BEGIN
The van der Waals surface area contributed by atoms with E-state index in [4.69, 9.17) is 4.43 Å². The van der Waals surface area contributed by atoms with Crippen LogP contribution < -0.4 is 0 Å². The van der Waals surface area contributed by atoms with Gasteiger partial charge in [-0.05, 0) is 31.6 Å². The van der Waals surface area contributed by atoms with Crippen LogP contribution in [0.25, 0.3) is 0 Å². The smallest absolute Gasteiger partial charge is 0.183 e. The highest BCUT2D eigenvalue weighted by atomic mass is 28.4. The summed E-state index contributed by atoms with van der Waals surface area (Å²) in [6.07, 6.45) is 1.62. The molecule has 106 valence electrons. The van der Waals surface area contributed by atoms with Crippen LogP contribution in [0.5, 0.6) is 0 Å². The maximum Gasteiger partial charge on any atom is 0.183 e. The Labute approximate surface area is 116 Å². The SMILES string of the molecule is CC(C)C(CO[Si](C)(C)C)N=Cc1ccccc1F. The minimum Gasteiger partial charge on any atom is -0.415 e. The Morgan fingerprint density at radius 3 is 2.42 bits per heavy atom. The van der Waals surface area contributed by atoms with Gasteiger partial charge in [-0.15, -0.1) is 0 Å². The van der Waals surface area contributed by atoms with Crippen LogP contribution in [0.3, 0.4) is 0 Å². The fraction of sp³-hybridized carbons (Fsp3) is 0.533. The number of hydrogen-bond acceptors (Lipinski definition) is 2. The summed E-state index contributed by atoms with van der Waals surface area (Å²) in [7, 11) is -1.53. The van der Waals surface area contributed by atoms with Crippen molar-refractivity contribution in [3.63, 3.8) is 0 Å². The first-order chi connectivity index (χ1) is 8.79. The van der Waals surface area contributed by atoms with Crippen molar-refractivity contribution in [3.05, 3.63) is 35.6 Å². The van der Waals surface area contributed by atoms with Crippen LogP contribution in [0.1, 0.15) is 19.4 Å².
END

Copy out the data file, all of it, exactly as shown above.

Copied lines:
The van der Waals surface area contributed by atoms with E-state index in [4.69, 9.17) is 4.43 Å². The van der Waals surface area contributed by atoms with Crippen LogP contribution < -0.4 is 0 Å². The van der Waals surface area contributed by atoms with Gasteiger partial charge in [-0.05, 0) is 31.6 Å². The van der Waals surface area contributed by atoms with Crippen LogP contribution in [0.25, 0.3) is 0 Å². The smallest absolute Gasteiger partial charge is 0.183 e. The highest BCUT2D eigenvalue weighted by atomic mass is 28.4. The summed E-state index contributed by atoms with van der Waals surface area (Å²) in [6.07, 6.45) is 1.62. The molecule has 106 valence electrons. The van der Waals surface area contributed by atoms with Crippen LogP contribution in [0.5, 0.6) is 0 Å². The maximum Gasteiger partial charge on any atom is 0.183 e. The Labute approximate surface area is 116 Å². The SMILES string of the molecule is CC(C)C(CO[Si](C)(C)C)N=Cc1ccccc1F. The minimum Gasteiger partial charge on any atom is -0.415 e. The Morgan fingerprint density at radius 3 is 2.42 bits per heavy atom. The van der Waals surface area contributed by atoms with Gasteiger partial charge in [-0.15, -0.1) is 0 Å². The van der Waals surface area contributed by atoms with Crippen LogP contribution in [0.3, 0.4) is 0 Å². The fraction of sp³-hybridized carbons (Fsp3) is 0.533. The number of hydrogen-bond acceptors (Lipinski definition) is 2. The summed E-state index contributed by atoms with van der Waals surface area (Å²) in [7, 11) is -1.53. The van der Waals surface area contributed by atoms with Crippen molar-refractivity contribution in [3.63, 3.8) is 0 Å². The first-order chi connectivity index (χ1) is 8.79. The van der Waals surface area contributed by atoms with Crippen molar-refractivity contribution in [3.05, 3.63) is 35.6 Å². The van der Waals surface area contributed by atoms with Crippen LogP contribution in [0.1, 0.15) is 19.4 Å².